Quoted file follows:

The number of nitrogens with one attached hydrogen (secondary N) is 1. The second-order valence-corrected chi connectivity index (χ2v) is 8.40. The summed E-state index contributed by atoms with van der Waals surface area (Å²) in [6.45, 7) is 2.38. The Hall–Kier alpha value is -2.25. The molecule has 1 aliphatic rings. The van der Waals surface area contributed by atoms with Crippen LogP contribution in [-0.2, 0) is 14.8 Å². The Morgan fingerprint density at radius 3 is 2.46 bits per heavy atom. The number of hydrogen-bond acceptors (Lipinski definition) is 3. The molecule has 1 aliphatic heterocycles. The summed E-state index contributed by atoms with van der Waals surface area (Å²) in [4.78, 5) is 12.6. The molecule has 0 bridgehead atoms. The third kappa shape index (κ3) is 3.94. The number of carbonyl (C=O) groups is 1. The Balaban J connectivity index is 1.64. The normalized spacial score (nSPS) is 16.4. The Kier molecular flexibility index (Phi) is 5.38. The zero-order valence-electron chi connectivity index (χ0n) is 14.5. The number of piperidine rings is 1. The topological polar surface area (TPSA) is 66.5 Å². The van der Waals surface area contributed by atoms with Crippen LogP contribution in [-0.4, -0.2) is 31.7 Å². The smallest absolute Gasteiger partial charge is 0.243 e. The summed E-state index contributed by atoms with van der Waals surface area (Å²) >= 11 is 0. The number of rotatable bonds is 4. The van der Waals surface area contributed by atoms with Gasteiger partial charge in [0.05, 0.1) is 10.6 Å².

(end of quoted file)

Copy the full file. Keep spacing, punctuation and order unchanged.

The number of nitrogens with one attached hydrogen (secondary N) is 1. The second-order valence-corrected chi connectivity index (χ2v) is 8.40. The summed E-state index contributed by atoms with van der Waals surface area (Å²) in [6.45, 7) is 2.38. The Hall–Kier alpha value is -2.25. The molecule has 1 aliphatic rings. The van der Waals surface area contributed by atoms with Crippen LogP contribution in [-0.2, 0) is 14.8 Å². The Morgan fingerprint density at radius 3 is 2.46 bits per heavy atom. The number of hydrogen-bond acceptors (Lipinski definition) is 3. The molecule has 1 aliphatic heterocycles. The summed E-state index contributed by atoms with van der Waals surface area (Å²) in [4.78, 5) is 12.6. The molecule has 0 bridgehead atoms. The third kappa shape index (κ3) is 3.94. The number of carbonyl (C=O) groups is 1. The Balaban J connectivity index is 1.64. The normalized spacial score (nSPS) is 16.4. The Kier molecular flexibility index (Phi) is 5.38. The zero-order valence-electron chi connectivity index (χ0n) is 14.5. The number of piperidine rings is 1. The topological polar surface area (TPSA) is 66.5 Å². The van der Waals surface area contributed by atoms with Crippen LogP contribution in [-0.4, -0.2) is 31.7 Å². The smallest absolute Gasteiger partial charge is 0.243 e. The summed E-state index contributed by atoms with van der Waals surface area (Å²) >= 11 is 0. The number of rotatable bonds is 4. The van der Waals surface area contributed by atoms with Gasteiger partial charge in [0.05, 0.1) is 10.6 Å².